EU Aims to Start Ukraine Membership Talks by End of June

(Bloomberg) -- The European Union is aiming to start negotiations as early as June 25 with Ukraine on becoming a member of the bloc to help boost Kyiv’s morale, but has yet to fully overcome objections from Hungary.

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Almost all 27 member states were supportive of launching the negotiations around the time of the General Affairs Council meeting taking place in Luxembourg on June 25, according to people familiar with the matter.

So far, however, issues raised by the Hungarian government have complicated an agreement on the framework that would allow the bloc to start the talks.

Back in March, the European Commission proposed a negotiating framework to establish guidelines and principles for accession negotiations, following the EU leaders decision to open membership talks with Ukraine in December.

Read more: EU Aims to Move Forward With Ukraine Accession Talks Next Week

Belgium, which holds the EU’s rotating presidency through the end of June, was pushing for starting the negotiations during its term. Hungary, which takes over on July 1, has been dragging its heels on the accession process with Kyiv and blocking key financial and military support for the Ukrainian government.

EU ambassadors discussed Wednesday the negotiating frameworks for the accession process of Ukraine and Moldova proposed by the European Commission.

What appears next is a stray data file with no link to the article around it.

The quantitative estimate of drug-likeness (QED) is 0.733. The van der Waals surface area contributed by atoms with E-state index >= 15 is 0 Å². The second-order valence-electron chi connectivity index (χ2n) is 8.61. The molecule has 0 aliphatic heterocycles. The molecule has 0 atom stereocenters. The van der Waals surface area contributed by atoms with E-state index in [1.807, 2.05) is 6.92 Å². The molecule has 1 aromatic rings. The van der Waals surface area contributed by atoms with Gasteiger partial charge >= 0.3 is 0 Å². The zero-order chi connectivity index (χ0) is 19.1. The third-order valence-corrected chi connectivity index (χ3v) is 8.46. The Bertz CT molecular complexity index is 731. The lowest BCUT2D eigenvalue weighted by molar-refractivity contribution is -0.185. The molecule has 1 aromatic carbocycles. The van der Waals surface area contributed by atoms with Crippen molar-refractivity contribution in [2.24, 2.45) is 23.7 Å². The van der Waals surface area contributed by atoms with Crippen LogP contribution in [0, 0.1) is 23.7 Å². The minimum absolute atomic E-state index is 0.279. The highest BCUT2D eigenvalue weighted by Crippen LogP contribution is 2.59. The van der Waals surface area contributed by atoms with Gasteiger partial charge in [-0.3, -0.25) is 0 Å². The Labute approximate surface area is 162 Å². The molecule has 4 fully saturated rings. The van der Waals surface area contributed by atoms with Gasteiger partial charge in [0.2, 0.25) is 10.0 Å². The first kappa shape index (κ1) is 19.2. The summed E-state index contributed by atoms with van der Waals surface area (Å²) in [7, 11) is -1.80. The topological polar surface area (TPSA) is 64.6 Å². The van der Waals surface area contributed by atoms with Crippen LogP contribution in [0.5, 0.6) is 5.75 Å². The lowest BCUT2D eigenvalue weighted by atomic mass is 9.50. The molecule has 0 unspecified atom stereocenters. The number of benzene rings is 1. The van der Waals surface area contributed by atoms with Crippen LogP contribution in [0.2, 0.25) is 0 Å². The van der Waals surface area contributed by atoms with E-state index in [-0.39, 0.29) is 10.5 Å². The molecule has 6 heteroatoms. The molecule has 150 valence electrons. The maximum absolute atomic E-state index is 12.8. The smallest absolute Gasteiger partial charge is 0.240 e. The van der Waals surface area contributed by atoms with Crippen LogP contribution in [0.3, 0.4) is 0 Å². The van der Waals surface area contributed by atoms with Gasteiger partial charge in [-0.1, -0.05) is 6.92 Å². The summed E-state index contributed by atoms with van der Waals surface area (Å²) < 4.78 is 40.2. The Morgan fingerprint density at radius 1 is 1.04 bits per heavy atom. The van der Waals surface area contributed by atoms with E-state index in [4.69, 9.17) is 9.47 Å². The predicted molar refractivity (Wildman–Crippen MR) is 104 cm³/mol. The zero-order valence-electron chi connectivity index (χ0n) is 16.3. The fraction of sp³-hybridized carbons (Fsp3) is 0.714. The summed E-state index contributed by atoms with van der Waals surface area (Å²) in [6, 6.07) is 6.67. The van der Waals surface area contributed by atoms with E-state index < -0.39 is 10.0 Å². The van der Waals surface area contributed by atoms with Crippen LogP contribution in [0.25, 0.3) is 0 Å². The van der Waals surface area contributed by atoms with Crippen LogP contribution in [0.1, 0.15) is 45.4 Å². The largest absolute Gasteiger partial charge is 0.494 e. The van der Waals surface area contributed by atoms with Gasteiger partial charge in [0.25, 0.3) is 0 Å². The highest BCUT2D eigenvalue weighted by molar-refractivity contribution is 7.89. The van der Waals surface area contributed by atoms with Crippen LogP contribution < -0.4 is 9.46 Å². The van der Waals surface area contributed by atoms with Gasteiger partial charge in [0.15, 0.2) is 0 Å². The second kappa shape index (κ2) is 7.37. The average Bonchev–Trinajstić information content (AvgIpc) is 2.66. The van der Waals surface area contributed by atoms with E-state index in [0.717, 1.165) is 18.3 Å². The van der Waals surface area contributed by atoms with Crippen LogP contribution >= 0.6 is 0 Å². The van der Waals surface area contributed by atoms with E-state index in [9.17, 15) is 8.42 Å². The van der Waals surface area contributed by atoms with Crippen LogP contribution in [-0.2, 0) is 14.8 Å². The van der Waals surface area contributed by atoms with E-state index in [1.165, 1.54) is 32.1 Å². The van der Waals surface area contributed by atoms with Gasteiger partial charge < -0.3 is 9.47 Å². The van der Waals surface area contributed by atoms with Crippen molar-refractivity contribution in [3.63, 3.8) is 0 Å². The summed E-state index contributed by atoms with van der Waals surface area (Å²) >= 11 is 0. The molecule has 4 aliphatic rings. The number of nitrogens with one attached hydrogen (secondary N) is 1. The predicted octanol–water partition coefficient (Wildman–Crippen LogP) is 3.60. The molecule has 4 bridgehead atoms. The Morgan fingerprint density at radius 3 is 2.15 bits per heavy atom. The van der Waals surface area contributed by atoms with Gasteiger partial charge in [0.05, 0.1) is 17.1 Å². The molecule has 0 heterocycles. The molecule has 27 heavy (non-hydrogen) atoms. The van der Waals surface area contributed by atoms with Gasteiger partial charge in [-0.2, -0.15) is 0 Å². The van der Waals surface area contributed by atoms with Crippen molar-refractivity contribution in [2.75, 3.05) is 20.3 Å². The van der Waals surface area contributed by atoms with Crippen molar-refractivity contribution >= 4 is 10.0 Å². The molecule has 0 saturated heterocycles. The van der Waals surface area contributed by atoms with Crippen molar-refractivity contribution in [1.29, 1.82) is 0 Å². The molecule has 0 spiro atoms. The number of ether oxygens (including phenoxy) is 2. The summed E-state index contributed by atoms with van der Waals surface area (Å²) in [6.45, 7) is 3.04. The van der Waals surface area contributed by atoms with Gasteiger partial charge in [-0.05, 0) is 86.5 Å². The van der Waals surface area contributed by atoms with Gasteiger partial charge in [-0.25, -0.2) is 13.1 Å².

Hungary continued to block a decision, citing concerns including the protection of Hungarian minorities in Ukraine, a longstanding demand that Brussels and Kyiv insist has been addressed, said the people, who spoke on condition of anonymity because the discussions were private.

Budpaest also demanded other significant changes to the accession framework, including some related to trade, corruption and agriculture, an EU diplomat said.

As a result, a decision is unlikely on Wednesday and could come when EU leaders gather for an informal dinner on June 17 following the European elections.

Even with a green light from EU member states, the membership negotiations will take years, as the path to membership is lengthy and complicated. Croatia was the last country to join the bloc and its application lasted 10 years before it was formally accepted in 2013.

What Ukraine’s EU Candidacy Means, and What’s Ahead: QuickTake

(Updates with details of meeting in third to last paragraph. An earlier version corrected the location of the General Affairs Council meeting)

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